(Found in a drawer I was cleaning out; from context, I’m guessing written in around 1985.)
1. In 1836, a book called Society Life was published in London.
2. Somewhere, the doctor is or is not examining a patient.
3. We live in very uncertain times.
I am at a cocktail party. The cocktails are quite good, if heavy on the lemon. The wives are clustered around the piano, singing tunes that they think they remember from younger days; perhaps some of them do. In the kitchen there is a woman without any clothes, being casually examined by most of the single men, and not a few of the husbands. She smiles engagingly.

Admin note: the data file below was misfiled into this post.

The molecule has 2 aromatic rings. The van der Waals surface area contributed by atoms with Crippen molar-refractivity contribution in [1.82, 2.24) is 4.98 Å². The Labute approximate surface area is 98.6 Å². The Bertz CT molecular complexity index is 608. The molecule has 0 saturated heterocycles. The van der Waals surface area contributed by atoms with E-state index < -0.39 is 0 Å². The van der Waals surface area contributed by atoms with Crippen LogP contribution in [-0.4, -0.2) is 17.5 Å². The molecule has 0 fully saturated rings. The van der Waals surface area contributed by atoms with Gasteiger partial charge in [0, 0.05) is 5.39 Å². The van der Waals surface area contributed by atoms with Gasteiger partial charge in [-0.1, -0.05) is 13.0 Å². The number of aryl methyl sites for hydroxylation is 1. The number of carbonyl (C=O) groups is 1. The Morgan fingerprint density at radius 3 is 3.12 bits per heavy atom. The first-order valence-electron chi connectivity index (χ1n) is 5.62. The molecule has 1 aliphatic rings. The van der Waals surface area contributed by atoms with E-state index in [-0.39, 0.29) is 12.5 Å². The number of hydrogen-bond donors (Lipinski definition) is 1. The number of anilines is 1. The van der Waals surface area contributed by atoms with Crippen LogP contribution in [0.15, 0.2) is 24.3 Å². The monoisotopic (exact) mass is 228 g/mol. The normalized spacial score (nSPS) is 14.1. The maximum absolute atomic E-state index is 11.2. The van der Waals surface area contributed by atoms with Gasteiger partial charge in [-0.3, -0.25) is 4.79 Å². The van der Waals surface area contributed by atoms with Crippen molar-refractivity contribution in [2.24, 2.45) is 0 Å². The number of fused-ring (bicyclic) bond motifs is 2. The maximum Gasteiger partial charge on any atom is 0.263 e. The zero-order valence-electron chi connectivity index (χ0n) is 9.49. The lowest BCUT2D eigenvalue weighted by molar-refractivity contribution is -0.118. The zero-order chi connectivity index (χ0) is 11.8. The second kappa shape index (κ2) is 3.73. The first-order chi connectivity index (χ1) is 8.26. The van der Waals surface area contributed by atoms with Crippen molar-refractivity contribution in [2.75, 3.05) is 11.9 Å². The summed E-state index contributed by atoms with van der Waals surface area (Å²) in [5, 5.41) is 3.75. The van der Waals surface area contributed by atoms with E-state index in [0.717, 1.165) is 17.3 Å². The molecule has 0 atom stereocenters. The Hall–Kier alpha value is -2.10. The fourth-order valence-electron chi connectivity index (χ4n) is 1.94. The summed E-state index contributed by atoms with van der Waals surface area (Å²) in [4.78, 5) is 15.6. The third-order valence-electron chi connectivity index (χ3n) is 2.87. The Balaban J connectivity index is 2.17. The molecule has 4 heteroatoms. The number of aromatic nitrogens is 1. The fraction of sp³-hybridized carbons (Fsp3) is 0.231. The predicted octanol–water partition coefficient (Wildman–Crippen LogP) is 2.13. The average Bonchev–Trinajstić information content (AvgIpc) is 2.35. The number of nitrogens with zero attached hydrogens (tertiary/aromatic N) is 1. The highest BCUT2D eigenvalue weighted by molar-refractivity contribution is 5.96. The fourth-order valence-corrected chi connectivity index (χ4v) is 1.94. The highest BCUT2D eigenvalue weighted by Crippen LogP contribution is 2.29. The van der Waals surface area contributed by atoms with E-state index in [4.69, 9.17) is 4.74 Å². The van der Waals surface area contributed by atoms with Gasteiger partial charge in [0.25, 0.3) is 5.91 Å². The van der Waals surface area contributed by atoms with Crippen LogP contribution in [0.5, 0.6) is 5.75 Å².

I ask Camille, whose watch (an expensive foreign brand) is always accurate, what time it is.
“Ten forty-two,” she says.
2. The signs of the zodiac are twelve: The Dasher, the Dancer, the Prancer, the Fox, Kafka, the Swan, the Lion. But I am rambling.
3. In times of uncertainty, truth will be seen to come from far places, at great expense (at least one week’s pay for the average citizen).
My ship sails at midnight. I do not know the time; Camille is nowhere to be seen. I wander in the fog. There may be a dock nearby, because of the foghorns. I associate foghorns with illness, because of something I think happened to me as a youth. I fear I will miss my ship; if only I could remember the name, the dock, the time, Camille’s address.
I grope in the fog for truth, and grasp a scrap of newspaper blowing in the wind. I decide it will do.
(I suspect I’d been reading alot of Barthelme…)